In The Matter Of Savinkov Snippet 03
The expression on the face of the airship’s officer was decidedly unfriendly, as Alexander Evalenko and his companion Ilya Drezhner came aboard. But he said nothing, and Alexander thought silence on his own part was the best course. It was hardly surprising that employees of Great Britain’s premier transportation company would be irritated at having the departure of their flagship delayed in order to await the arrival of two unexpected passengers.
Alexander wasn’t happy about the situation himself. If word got out, as it almost certainly would, the conclusion anyone would come to was that political pressure had been brought to bear. There was no doubt at all that their quarry would draw that conclusion. And, having drawn it, be made more alert to the possibility that he was being pursued.
Alexander moved toward the other side of the airship, seeking to get away from the unfriendly scrutiny.
“He seems a bit testy,” Drezhner said softly.
Alexander’s mouth quirked. “Puzzled, too, I suspect. He’s probably trying to figure out how the Russian government could bring enough pressure to bear to make such a schedule change. Given that we are not–ah–held in any great regard in Britain these days.”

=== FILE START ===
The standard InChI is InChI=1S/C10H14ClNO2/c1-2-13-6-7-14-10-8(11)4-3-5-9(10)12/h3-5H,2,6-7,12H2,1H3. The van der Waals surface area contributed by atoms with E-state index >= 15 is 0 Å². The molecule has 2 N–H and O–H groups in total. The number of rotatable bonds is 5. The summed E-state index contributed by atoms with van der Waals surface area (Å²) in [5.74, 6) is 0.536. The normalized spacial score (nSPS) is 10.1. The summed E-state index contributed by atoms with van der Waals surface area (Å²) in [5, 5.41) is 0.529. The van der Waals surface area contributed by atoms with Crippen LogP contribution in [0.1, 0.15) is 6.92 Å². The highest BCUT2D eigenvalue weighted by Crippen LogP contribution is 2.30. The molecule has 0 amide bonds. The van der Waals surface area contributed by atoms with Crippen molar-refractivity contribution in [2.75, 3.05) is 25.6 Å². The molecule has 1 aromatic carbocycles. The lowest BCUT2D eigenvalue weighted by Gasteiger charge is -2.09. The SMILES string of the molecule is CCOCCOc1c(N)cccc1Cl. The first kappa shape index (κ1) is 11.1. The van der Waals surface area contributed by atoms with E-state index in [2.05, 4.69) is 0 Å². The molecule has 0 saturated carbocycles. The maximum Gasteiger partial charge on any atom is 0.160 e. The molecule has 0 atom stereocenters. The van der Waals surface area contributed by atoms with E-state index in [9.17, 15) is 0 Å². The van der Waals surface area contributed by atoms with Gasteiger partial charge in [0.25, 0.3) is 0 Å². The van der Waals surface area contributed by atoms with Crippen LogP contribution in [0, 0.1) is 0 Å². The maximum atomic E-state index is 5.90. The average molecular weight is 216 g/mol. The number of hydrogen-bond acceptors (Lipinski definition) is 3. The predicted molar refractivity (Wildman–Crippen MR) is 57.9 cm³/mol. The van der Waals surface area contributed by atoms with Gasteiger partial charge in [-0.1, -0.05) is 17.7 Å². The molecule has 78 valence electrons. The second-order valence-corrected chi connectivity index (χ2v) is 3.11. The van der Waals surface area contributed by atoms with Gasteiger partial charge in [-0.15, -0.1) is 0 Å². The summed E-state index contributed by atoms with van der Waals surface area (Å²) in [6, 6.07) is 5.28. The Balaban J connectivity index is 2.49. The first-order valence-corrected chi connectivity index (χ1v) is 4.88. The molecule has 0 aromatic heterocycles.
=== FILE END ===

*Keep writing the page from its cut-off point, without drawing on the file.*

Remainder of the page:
Relations between the United Kingdom and Russia were always shaky, despite the two nations being officially allied. Right now they were on particularly edgy terms, given the tensions over the Peshawar Incident. Even the Irish nationalists, normally so pragmatic in accepting aid from any party in their quarrel with the English, were hostile to Russia. As such malcontents almost invariably were, the Irish were rabid republicans–and the Tsar of All the Russias was universally considered the world’s premier autocrat.
As it happened, although political interference had been necessary to get the last airship shuttling passengers and supplies to the Agincourt to delay its departure, it had not been pressure from the British government. So far as Alexander knew, the British authorities were quite unaware that the BEPC’s premier interplanetary aethership’s schedule had been altered.
“Luckily for us,” Alexander said, in the same soft tones, “Cecil Rhodes thinks well of the Okhrana. Rachkovsky himself sent the radio message to Rhodes–a polite request, no more–and, voila, c’est fait.”
His French was fluent and unaccented, as you might expect of one of Russia’s top secret agents in Paris.
He and Drezhner came to a stop against the windows on the far side of the airship cabin. The craft had lifted as soon as they came aboard and they were now at least a thousand meters high. Through the panes they could see the soft countryside of southeastern England below them.
“I hadn’t known that,” said Drezhner. “About Rhodes. I thought he despised Slavs. What did he call us? One of those most detestable…” He waved his hand in a gesture that indicated a minor loss of memory.